Are Humans Intrinsically Good?

Post Author: Bill Pratt

The Christian view of man holds a tension.

On the one hand, we are to understand that God created man in his image, meaning he gave us rational minds, a will, moral values, and so forth.  Since we are unique among his creation in possessing his image, this surely guarantees our tremendous value, both as a species and as individuals.

On the other hand, we are nothing, less than nothing, without God in our lives.  Sin pervades our nature and darkens our souls.  Only when we reach out to God can we cure this horrible disease.  We must humble ourselves before him to escape our predicament.

How do we synthesize these two views of man?  We are to always remember our value in God’s eyes, but we are also to remember what we are like without him.

It’s no use beating ourselves up all the time and putting ourselves down.  That denies our value.  Maybe you’ve heard the following wise saying: “Humility is not thinking less of yourself, but thinking of yourself less.”

It’s no use thinking we are intrinsically good on our own.  That denies our need for God.  Those who think they don’t need God end up with a distorted view of their own abilities.

Both traps are waiting for us, so we mustn’t fall in either one.

Which trap do you think people are more prone to fall into?

  • Matt Salmon

    Could men, then, be likened to masterpiece portraits of God? We are limited in our ability, we don’t fully express God, but we are an expression of God. A portrait is infinitely more valuable than the doodle of a kindergartener but infinitely less valuable than the subject of the painting. Stains (sin) can collect on the Portrait and make it represent the subject (a portait’s standard of perfection), but even the most stained painting still has good ink underneath. The subject is the standard for what should be removed to clean it up and for what should be added. We must keep in mind though that, even a perfect portrait only RESEMBLES the subject, just as a man has more dimensions than his portrait.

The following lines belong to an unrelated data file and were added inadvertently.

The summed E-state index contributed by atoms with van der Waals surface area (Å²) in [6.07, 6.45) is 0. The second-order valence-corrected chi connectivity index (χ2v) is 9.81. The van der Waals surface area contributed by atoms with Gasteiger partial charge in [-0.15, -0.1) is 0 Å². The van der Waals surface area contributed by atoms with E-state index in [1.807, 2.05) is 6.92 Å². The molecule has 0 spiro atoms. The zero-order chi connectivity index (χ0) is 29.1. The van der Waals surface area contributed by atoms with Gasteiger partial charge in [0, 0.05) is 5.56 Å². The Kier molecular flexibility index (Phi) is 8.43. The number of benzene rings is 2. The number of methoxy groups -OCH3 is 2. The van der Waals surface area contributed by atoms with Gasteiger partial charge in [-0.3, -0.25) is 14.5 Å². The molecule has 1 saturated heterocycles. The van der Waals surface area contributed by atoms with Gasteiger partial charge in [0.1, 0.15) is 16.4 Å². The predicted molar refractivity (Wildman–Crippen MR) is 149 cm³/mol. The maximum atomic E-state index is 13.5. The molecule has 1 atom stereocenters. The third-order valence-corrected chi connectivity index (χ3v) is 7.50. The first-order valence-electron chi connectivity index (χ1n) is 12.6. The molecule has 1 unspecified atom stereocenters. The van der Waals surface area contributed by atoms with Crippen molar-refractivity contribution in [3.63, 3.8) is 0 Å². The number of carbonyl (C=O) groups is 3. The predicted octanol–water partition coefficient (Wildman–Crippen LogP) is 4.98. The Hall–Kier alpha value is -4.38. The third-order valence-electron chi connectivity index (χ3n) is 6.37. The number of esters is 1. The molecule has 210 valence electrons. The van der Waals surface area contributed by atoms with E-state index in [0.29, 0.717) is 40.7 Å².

• Matt, I like that image (no pun intended!) even more, I like the idea of a mirror, a reflection of God. A mirror (unlike a great painting) is almost nothing in itself, but its beauty and worth are almost totally in that which it reflects. When we do not have our face towards God, we reflect Him less. When we are dirty, stained broken or covered, the viewer sees more of *me* and less of that which I should be reflecting. When our thinking about God is flawed, we reflect a distorted image, and the world sees a flawed God.
    But ultimately, though we may draw near to God by approach to an excelant mirror,teacher, church; ultimately as we draw near that mirror, we must “reject” it – that is, we must ackowledge thatPaul, or Apollos, or NT Wright, or my favorite is NOT God, and I must go on toward the real thing. To stop at the image in the mirror turns it from a guidpost to an idol.

    -Blessings!
    R. Eric Sawyer

  • Boz

    OP said: “It’s no use thinking we are intrinsically good on our own.”

    I have found, through my interpersonal experience, that everyone* is an intrinsically good person. They do predominantly good actions, and are good people.

  • Two comments re: Boz’ post.

    1) Good is a relative word, and God’s standard for good is perfection. Good is meaningless apart from a context.

    2) If we could look at the thoughts and intents of the heart (as God can and does), I doubt we would see our neighbors as good – even by our lesser personal standards of goodness.

  • Tye

    Boz-

    How do you define intrinsically good? What are good actions and good people?
    What is good itself?

  • Matt Salmon

    Boz,
    Why does everyone behave well? Is it an internal force from inside them or is it outside pressure from society? Do people do good expecting their deeds to be rewarded or do they simply want to to see people blessed (while receiving no fame or popularity boost)? Essentially, would go out of your way to comfort a quickly dying man, whom you don’t know and who can do nothing for you not even speak, if noone would ever know about it?